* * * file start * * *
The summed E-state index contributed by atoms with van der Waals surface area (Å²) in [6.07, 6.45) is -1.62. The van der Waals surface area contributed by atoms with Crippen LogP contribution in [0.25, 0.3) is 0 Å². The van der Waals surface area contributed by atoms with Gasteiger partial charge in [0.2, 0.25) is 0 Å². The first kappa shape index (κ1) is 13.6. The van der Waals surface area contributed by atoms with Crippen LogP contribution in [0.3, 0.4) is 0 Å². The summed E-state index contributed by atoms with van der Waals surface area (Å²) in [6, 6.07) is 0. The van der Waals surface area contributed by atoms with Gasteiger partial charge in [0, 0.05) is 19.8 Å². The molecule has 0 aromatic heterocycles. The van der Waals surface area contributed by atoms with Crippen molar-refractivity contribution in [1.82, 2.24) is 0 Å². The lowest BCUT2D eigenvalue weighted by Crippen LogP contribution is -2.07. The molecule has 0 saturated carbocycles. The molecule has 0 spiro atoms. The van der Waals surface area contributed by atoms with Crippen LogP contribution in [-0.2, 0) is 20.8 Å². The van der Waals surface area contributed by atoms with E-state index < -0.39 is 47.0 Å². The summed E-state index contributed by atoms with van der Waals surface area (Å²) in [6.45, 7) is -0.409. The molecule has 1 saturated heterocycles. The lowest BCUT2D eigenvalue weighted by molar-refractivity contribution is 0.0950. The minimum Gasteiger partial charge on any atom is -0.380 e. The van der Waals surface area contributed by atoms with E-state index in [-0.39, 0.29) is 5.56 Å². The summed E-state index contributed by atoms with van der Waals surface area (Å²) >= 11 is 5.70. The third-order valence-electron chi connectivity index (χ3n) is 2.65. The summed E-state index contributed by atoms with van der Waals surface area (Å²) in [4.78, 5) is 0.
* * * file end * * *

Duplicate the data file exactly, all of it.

The summed E-state index contributed by atoms with van der Waals surface area (Å²) in [6.07, 6.45) is -1.62. The van der Waals surface area contributed by atoms with Crippen LogP contribution in [0.25, 0.3) is 0 Å². The van der Waals surface area contributed by atoms with Gasteiger partial charge in [0.2, 0.25) is 0 Å². The first kappa shape index (κ1) is 13.6. The van der Waals surface area contributed by atoms with Crippen LogP contribution in [0.3, 0.4) is 0 Å². The summed E-state index contributed by atoms with van der Waals surface area (Å²) in [6, 6.07) is 0. The van der Waals surface area contributed by atoms with Gasteiger partial charge in [0, 0.05) is 19.8 Å². The molecule has 0 aromatic heterocycles. The van der Waals surface area contributed by atoms with Crippen molar-refractivity contribution in [1.82, 2.24) is 0 Å². The lowest BCUT2D eigenvalue weighted by Crippen LogP contribution is -2.07. The molecule has 0 saturated carbocycles. The molecule has 0 spiro atoms. The van der Waals surface area contributed by atoms with Crippen LogP contribution in [-0.2, 0) is 20.8 Å². The van der Waals surface area contributed by atoms with E-state index < -0.39 is 47.0 Å². The summed E-state index contributed by atoms with van der Waals surface area (Å²) in [6.45, 7) is -0.409. The molecule has 1 saturated heterocycles. The lowest BCUT2D eigenvalue weighted by molar-refractivity contribution is 0.0950. The minimum Gasteiger partial charge on any atom is -0.380 e. The van der Waals surface area contributed by atoms with E-state index in [-0.39, 0.29) is 5.56 Å². The summed E-state index contributed by atoms with van der Waals surface area (Å²) >= 11 is 5.70. The third-order valence-electron chi connectivity index (χ3n) is 2.65. The summed E-state index contributed by atoms with van der Waals surface area (Å²) in [4.78, 5) is 0.